The Academy was launched by Irish Distillers in early 2013 to educate employees, members of the drinks trade, media folk and whiskey connoisseurs on the craft of making Irish whiskey, as practised at Midleton. It occupies the renovated Mill Manager's House, dating from 1794, right on the boundary between the old and new Midleton distilleries.

The Irish Whiskey Academy, with the new Midleton Distillery looming behind.

I was recently invited to spend two days at the Academy which was quite the thrill.

Our instructor, David McCabe, took us for a quick spin through the old distillery to set the scene. It was both a wonderful reminder of our industrial heritage and a first pass over the whiskey-making process, which hasn't changed all that much in centuries.

The old Midleton Distillery contains what is, apparently, the largest pot still in the world.

The recently restored 19th Century A1 warehouse with casks of maturing pot still whiskey.

On we went to the Academy building, the interior of which overflows with fun detail. There are flavour descriptors carved into the edge of the tasting room table. The metalwork on the whiskey cabinets depicts drops of whiskey, bottles, barley and cask ends. The bar is like a printer's block of reversed type, ready to ink vintage labels.

The Academy bar. Photo courtesy of the Irish Whiskey Academy.

Immense imagination and care has likewise gone into the teaching materials. Since this is a single-topic school, the blackboards come pre-loaded with neat, indelible diagrams of distillery kit that can be chalked over by the instructor.

Our instructor, David McCabe. Photo courtesy of the Irish Whiskey Academy.

The maturation story is beautifully etched onto sliding oak panels.

The chalk-and-talk sessions were short and punchy but attention never got a chance to wane anyway as we constantly relocated within the building depending on the task at hand. Besides the classroom, there is a lab, a bar, a tasting room and a fireside area with comfortable chairs.

After covering pot distillation, for example, we moved over to the lab to see distillation on a small scale and to sample spirit before and after ageing.

The lab.

Later, after a module on column stills, we decamped to the tasting room to work through the Jameson range which relies on the output of those stills.

The tasting room.

David McCabe imparts the intricacies of the production process with fluency and charm. It's clear that his knowledge extends well beyond the material he has time to present to us, and he fields questions easily. I particularly appreciate that nothing was concealed from us or dumbed down. We genuinely learned how whiskey is made at Midleton. (Of course there are certain things that nobody in Irish Distillers ever discusses, like future products, or the exact percentages of this or that in the recipe for a particular whiskey.)

It would be crazy to attend class in a distillery without casting an eye over the plant itself. And so off we went to view the grain delivery, the cooperage, the brewhouse, the fermenters, the control room, the stillhouse, the filling line and a warehouse stacked high with casks. Along the way, we met Midleton's various "masters", or at least those who were not on the road turning the world onto Irish whiskey.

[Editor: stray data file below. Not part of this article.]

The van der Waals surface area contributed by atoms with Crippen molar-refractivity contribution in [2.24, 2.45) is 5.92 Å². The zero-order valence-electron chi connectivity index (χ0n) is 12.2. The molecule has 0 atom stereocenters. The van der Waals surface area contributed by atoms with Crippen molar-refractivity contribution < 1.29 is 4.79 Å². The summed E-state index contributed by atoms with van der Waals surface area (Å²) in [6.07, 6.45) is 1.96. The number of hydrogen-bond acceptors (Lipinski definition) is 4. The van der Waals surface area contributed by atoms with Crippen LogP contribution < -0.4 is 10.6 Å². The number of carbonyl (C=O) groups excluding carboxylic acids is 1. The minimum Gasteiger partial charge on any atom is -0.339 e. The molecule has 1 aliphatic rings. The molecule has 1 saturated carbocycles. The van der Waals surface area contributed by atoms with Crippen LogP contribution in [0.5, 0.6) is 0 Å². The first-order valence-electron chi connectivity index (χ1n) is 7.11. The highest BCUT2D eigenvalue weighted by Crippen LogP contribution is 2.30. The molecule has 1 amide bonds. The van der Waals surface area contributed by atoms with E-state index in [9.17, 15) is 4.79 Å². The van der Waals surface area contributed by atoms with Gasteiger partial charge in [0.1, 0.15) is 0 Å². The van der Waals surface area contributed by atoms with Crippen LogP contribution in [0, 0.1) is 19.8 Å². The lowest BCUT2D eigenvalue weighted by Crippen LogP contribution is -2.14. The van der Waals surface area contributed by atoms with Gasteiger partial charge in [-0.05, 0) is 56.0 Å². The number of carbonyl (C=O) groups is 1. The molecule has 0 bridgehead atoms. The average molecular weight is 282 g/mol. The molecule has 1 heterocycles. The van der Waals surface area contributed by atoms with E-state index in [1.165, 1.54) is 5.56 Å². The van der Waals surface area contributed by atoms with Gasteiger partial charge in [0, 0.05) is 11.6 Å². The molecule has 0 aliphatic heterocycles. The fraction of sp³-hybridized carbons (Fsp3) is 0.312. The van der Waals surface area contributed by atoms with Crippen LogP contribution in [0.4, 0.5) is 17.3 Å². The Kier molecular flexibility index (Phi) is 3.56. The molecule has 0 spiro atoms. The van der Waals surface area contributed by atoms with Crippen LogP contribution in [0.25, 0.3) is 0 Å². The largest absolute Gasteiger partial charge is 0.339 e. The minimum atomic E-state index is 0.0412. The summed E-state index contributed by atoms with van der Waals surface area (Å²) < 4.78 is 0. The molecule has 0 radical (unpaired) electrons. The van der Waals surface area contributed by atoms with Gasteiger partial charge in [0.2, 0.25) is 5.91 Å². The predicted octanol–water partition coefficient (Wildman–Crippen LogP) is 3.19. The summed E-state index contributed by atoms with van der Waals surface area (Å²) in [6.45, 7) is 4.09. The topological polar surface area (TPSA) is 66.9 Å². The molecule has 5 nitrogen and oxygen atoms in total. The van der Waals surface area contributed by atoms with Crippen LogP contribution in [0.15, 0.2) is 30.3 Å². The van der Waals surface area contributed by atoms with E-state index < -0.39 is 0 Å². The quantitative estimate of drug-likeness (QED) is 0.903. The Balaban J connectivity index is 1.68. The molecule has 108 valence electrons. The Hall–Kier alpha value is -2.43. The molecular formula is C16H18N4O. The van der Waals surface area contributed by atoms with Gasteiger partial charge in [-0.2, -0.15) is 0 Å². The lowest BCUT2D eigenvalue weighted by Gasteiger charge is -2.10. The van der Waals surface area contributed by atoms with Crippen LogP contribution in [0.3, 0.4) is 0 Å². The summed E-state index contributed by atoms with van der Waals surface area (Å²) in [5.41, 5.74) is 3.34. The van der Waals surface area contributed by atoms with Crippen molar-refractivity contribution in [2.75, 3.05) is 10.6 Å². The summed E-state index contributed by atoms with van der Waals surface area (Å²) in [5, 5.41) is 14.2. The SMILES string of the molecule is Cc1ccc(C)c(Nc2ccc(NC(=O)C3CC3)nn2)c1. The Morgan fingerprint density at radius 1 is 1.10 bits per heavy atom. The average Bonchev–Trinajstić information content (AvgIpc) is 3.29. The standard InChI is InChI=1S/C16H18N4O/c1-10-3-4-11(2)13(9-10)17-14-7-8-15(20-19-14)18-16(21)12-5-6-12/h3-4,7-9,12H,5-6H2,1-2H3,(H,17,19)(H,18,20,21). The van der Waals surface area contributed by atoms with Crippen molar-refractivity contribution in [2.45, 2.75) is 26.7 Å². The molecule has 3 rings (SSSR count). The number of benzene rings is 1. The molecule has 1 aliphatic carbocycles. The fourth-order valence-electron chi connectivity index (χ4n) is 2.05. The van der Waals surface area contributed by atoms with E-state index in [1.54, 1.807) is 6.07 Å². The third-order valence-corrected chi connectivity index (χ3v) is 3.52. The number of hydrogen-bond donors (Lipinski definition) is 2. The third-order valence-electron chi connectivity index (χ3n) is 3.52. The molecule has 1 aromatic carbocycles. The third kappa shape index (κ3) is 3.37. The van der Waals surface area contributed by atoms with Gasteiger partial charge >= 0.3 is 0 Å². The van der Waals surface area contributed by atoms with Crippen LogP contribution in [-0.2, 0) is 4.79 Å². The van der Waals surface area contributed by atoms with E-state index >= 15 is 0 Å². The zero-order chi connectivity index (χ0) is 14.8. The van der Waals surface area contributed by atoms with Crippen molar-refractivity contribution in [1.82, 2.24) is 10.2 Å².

Master Cooper, Ger Buckley, demonstrated the various coopering tools and dismantled a cask before building it up again.

We met Master Distiller, Brian Nation, in the Garden Stillhouse. Photo courtesy of Irish Distillers.

We tasted from various casks in the company of Master of Maturation, Kevin O'Gorman

When we had absorbed all that Dave and the masters could impart, it was time for us to create our own whiskeys. Starting from the various components that make up Jameson Black Barrel, we were invited to combine them according to our own preference. We produced a number of blends, a couple of which were gorgeous, a couple of which were not. The variation possible in finished product from such a limited palette was remarkable.

We blend our own whiskeys, taking away a small bottle of something truly unique.

I'm not new to Irish whiskey, nor was this even my first visit to the Midleton plant. But I always have more questions. For example, before this trip I had idly wondered:
  • What does wash (i.e. the result of fermentation, before distillation) taste like? (We had a sample of this and it was quite drinkable.)
  • What is the difference between spring barley and winter barley?
  • Why do some column stills (like that at Midleton) have three columns rather than two?
I got answers to all these at the Academy but I know if I repeated my two days there that I would notice new things, generate fresh questions.

That two days, by the way, is the Enthusiast Package, and costs €1,199. It includes all local transfers, one night's accommodation (at the rather plush Castlemartyr Resort Hotel), a hosted evening at a premium restaurant (for us this was the fabled Ballymaloe House) and lunches at the Midleton Distillery visitor centre restaurant (which were outstanding). Attendees are also presented with a most marvellous and highly technical book containing the course material and more. It is not obtainable by any other means.

There are shorter experiences available starting at 2 hours for €59.

For more views on the Academy and the course, some of my classmates have written up their own experiences: